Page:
2)  Occupy a niche – smaller businesses tend to be experts in niche areas. Make that work in your favour and tackle topics that relate to your core proposition. This will drive the right kinds of people to read it and raise awareness of your work amongst those likely to buy your products and services – this alignment is really crucial to provide ROI.

3)   Brand values and personality – your personality as an organisation should shine through the output. Let it be a window into what you’re like to work with; what your values are and what your take on the subject is. Whilst it’s good to present data and evidence, original analysis is what gets people excited and more likely to share.

4)  Format – thought leadership pieces range from full-on primary research over years, or can take the form of an informal blog series like this one. There’s clearly a balance to be struck between investing loads in a huge project and not hitting the mark because of insufficient research. This is why it’s important to play to your strengths, it’ll allow you to make the most of your time. Often a level of research will be required, otherwise, you’re in the realms of an opinion piece – people usually expect some fresh evidence in thought leadership. For SMEs, this could be a great project to involve (paid) interns in – they’re fresh out of researching full time for the university and can tackle the time-consuming stuff.

5)  Timing – releasing your piece at the right time and through intelligent channels is obviously a key part in creating impact. Will industry press sponsor it’s release, or at least mention it? If not, perhaps it’s a sign it’s not ‘leadership’ enough.

6)  Don’t play your whole hand – ultimately, these things are designed to drive people towards your organisation, showcase what you know and your take on the world, but should leave them wanting a little more. A reason to get in contact is key, so provide questions and some answers, but perhaps hold one back for face-to-face discussion.

Oh yes, and make it easy for people to get in touch with you. Like this. Drop us a line at [email protected] to discuss any of this, and how we can support with the production of thought leadership pieces and strategy.

3 Ways to improve LinkedIn engagement

Linked In is one of the social media networks, that managed to survive technology changes, market turbulences, and people’s preferences. It is a really specific social network designed for the business community. Co – founded by Reid Hoffman, the site which was launched in May 2003, currently has over 300 million members from 200 countries, representing 170 industries.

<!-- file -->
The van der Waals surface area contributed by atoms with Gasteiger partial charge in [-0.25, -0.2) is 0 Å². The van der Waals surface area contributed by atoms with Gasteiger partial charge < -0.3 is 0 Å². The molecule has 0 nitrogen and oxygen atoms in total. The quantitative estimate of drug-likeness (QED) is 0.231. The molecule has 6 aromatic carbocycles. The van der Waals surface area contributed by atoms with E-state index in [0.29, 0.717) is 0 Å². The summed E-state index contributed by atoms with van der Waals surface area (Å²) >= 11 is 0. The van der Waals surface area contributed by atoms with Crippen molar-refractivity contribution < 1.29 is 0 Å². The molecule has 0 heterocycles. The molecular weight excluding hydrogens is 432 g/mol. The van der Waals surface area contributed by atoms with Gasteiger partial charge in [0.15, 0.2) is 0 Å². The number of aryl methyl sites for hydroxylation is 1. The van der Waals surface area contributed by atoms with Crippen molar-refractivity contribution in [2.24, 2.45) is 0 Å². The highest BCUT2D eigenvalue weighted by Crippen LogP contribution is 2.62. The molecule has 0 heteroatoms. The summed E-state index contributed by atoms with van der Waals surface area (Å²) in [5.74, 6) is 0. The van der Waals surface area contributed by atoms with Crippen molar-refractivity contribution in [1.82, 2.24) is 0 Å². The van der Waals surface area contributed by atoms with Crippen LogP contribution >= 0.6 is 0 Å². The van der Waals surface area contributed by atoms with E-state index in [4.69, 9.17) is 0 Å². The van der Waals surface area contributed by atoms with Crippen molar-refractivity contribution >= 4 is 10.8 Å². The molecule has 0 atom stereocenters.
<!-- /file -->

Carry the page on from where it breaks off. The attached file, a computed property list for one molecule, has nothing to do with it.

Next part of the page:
It has huge potential as social media network because it offers multiple possibilities especially if you are B2B oriented. What makes Linked In unique is the relevancy of the data base.
People not only spend but they invest time on LinkedIn.

The interest on this social media is for content that will help in solving a problem or improve professionally. According to the latest stats and data, 80% of B2B leads come from LinkedIn, and 94% of B2b marketers use LinkedIn to distribute content.
However, the tricky part here is the engagement. Not every, business knows how to increase engagement of the content they are pushing through this social media. As a small business or startup, it is difficult to effect the engagement levels with just posting relevant content on your company page. You have to do more. There are secret tips and tricks that can do that for you.  Social media examiner explained everything in detail in their article but we have compiled a list of 3 easy ways to improve your Linked In engagement.

1. Incorporate LinkedIn groups in your marketing strategy

LinkedIn groups are useful for sharing content. At this point, there are in excess of 2 million groups available on LinkedIn. Groups are the place where like minded individuals discuss ideas, solve problems and post theme related posts. The key word here is the like-minded individuals. Groups are like filters, there you will find the most relevant audience ever.
Your content will be seen and will engage with potential leads and customers. All you have to do is spend some time researching. You need to find the groups that will suit your predefined marketing persona, join and share at least twice per week some content there.

2. Promote only text – posts

Although visual content and marketing is dominating on Facebook, LinkedIn users have other philosophy and interests. Sharing text only posts will help you increase the engagement level. Yes, you read it right. Text post may be the most boring ones for other social media networks but not for LinkedIn. You can add some links in the post, but it should stay in the standard text version. LinkedIn lets you include up to 1,300 characters which are around 250 words.